I’m working on the next AF article, but I’ve gotten educated. It appears there’s not a yes-no answer but rather an increasing series of capabilities built into lenses and cameras. But with this in mind, the 70-200 is fairly optimized, although perhaps not quite as accurate as the newer primes (but then neither is the 24-70 Mk II). More in a week or so.

    Roger

  • Thanks Roger!!!

    Do you know if the 70-200mm f2.8 IS II was NOT optimized to be (future) compatible with the latest autofocus? – and that is why is performs at a lesser standard than the newest lenses? I was contemplating selling my IS v1, and upgrading to an IS II, but if the answer to my question is that is was NOT optimized, then I’d think that Canon might introduce a vIII sometime soon….. and I’d wait.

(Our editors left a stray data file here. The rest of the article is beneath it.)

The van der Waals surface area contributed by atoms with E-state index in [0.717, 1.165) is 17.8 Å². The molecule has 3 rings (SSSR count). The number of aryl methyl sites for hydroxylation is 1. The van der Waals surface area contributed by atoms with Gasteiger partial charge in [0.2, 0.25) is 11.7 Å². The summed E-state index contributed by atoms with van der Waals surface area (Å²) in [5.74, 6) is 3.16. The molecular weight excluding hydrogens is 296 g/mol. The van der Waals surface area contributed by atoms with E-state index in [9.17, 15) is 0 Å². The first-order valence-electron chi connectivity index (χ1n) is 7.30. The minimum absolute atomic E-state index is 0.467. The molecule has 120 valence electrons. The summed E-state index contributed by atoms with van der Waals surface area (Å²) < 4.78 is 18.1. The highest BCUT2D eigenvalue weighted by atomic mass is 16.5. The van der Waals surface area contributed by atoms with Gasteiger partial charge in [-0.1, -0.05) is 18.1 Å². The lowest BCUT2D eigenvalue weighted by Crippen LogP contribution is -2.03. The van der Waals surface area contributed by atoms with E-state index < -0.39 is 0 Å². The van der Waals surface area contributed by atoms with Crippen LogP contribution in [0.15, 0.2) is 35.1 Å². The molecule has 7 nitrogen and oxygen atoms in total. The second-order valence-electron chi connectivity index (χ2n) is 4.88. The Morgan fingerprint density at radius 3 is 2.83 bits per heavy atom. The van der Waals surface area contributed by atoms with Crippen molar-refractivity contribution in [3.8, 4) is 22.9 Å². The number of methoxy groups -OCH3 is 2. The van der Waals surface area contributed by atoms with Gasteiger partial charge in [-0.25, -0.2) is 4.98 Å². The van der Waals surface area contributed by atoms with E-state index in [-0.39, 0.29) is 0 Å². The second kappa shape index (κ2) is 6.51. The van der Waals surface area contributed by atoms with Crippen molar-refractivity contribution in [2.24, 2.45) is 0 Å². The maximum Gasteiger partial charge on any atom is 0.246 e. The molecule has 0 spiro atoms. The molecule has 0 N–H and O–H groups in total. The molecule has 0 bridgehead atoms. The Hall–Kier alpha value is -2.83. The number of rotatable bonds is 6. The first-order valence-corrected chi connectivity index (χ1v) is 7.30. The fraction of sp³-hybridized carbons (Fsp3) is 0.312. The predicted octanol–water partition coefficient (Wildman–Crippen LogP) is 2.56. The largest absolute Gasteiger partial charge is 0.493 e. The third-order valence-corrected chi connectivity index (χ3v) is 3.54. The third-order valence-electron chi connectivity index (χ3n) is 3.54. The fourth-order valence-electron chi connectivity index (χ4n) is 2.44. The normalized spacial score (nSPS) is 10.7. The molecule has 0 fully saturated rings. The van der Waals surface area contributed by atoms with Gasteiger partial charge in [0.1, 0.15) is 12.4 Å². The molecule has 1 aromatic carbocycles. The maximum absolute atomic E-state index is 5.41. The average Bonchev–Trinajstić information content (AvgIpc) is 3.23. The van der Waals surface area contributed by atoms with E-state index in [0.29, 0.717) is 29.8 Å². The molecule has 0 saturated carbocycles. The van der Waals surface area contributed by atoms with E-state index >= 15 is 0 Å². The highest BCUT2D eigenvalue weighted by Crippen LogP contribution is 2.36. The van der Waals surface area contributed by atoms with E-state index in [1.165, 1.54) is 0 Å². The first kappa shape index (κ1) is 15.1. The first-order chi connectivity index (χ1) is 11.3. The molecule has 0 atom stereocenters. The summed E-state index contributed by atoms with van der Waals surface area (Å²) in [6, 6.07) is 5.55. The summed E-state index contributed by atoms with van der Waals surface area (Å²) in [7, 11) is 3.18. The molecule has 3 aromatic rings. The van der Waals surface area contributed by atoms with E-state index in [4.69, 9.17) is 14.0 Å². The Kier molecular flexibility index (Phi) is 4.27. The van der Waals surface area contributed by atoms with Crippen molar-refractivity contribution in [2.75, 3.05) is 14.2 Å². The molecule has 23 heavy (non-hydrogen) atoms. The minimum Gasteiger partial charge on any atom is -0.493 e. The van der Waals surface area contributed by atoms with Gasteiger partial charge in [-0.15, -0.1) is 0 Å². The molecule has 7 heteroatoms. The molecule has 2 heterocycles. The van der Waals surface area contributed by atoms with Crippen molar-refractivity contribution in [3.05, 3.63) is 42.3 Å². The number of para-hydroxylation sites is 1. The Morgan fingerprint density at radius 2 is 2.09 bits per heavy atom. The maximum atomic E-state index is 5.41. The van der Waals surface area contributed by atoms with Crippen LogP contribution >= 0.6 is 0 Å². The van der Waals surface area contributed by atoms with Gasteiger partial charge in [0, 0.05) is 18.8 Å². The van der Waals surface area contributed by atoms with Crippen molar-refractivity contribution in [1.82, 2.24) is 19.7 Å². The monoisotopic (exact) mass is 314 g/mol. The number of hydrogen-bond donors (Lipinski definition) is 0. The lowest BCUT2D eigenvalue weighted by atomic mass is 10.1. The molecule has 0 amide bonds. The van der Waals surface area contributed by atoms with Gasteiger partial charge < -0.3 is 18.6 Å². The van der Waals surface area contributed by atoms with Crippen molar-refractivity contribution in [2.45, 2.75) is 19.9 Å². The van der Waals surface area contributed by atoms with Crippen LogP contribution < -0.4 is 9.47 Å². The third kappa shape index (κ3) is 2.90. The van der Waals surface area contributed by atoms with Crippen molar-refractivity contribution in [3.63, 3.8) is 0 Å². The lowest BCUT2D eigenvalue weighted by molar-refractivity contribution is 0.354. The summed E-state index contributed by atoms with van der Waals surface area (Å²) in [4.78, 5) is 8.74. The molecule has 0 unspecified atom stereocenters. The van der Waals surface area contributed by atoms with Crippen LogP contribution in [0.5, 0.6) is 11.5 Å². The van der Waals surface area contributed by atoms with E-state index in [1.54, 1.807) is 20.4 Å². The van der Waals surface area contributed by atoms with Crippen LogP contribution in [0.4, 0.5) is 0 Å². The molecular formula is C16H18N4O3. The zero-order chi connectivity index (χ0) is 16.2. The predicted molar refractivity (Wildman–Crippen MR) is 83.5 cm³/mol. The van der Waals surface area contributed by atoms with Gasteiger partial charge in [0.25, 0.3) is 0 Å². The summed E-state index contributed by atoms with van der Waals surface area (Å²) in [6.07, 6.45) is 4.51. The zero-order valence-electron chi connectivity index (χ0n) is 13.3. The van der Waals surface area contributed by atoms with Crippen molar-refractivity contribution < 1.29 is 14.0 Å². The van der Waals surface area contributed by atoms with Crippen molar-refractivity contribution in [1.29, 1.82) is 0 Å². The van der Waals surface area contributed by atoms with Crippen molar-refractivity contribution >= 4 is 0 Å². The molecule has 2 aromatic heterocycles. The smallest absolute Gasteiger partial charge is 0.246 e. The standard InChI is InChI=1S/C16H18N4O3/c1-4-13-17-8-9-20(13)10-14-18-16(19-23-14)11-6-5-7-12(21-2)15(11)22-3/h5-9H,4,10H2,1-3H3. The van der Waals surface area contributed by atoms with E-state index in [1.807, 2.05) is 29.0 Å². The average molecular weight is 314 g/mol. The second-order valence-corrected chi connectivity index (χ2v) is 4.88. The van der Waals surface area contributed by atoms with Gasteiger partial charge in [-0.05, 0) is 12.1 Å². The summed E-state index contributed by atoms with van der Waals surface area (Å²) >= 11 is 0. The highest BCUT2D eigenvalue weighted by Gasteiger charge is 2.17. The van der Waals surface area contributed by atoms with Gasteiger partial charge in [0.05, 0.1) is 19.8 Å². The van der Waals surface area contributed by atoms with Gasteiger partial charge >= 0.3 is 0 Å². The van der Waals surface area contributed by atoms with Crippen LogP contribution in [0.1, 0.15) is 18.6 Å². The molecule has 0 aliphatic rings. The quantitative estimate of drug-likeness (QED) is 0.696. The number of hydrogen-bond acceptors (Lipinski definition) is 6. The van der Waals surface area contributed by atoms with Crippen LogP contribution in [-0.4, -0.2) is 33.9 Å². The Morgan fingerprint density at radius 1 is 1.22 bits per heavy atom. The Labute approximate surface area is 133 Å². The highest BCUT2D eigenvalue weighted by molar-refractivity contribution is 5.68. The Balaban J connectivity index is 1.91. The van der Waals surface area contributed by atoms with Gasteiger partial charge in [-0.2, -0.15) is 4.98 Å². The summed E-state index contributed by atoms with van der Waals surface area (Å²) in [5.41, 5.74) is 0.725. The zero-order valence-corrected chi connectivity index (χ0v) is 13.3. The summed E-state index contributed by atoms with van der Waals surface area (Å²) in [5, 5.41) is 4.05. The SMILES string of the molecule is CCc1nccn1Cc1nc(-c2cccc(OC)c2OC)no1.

Dave

  • Thanks Roger;

    If I got the 5dmark III and the 70-200 lens, I would not get the same magnification as the one I can get with the canon fd 135 on the panasonic gh2; considering the 2x crop factor, on the canon I would need a 270mm lens, something like the canon 70-300 f4-5,6.
    At this point, if I set the panasonic at f/4, I have to set the canon at f/8 to get the same DOF.
    In this case, the canon loses exactly one stop; I think that the sensor is much better on the canon, so it will probably make up for the difference.
    It the canon autofocus is good enough and I do not need depth of field, I can even open up the lens and it gets even better for canon.
    I think that if panasonic could make a sensor with a better signal to noise ratio for the gh3 it would have made a killer camera.